There has been a rise in incidence of sexually transmitted diseases (STDs), in particularly in men who have sex with men (MSM). MSM were 106x as likely to have primary or secondary syphilis as compared to men who exclusively had sex with women (MSW). MSM account for large portion of antimicrobial resistant gonorrhea diagnoses and saw a 151% increase in incidence while compared to a 31.7% increase in MSW. This study examines what MSM in Philadelphia know about transmission methods and outcomes of syphilis and gonorrhea to better understand MSM risk perception of these diseases. A multiple-choice test was distributed to a total of 87 men in Philadelphia at the William Way center as well as at men who visited the Thomas Jefferson booth at Outfest on October 7th, 2018. The survey found that only about half of men knew about symptoms of the diseases, while a third knew about long term consequences of syphilis. At least 75% of men were aware of the behaviors that can result in transmission, though fewer were aware that oral sex is an infection method. The majority of men knew what PrEP is and that it does not prevent syphilis, but only a fifth of responders took the drug. Education can be focused to educate MSM about symptoms and long-term consequences of syphilis and gonorrhea. Future studies can investigate why MSM are not taking PrEP despite knowing about it. Through education, safe sex behaviors will be encouraged and halt the rising rates of STDs.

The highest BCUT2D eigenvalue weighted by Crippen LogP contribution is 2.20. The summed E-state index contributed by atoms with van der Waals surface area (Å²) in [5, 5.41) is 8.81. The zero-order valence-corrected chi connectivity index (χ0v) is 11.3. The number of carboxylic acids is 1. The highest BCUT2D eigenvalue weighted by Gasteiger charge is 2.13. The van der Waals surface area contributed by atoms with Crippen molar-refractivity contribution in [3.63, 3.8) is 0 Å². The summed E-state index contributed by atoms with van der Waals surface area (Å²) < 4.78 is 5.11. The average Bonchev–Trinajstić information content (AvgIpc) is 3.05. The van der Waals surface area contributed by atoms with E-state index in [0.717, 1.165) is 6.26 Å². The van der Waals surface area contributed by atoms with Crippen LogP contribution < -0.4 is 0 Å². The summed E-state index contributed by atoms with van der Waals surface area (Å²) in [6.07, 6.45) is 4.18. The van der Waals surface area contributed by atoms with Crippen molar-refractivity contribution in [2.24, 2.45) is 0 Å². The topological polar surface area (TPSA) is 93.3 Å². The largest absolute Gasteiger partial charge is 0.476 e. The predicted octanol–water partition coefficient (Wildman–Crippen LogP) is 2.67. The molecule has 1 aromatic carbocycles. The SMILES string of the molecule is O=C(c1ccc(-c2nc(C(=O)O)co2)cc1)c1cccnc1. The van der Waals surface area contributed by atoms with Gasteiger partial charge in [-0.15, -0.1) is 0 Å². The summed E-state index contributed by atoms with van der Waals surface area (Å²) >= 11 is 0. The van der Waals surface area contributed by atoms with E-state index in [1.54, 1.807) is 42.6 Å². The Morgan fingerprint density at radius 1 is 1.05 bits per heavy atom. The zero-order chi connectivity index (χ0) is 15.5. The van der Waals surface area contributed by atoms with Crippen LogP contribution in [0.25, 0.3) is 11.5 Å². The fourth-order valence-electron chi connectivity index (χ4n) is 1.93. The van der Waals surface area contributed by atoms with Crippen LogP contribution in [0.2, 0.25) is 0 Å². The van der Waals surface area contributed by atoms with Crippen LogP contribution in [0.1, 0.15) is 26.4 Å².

Chou, Timothy and Brisbon, Nancy, "Knowledge and Awareness of STD Risk Perception of MSM in Philadelphia" (2018). SKMC JeffMD Scholarly Inquiry, Phase 1, Project 1.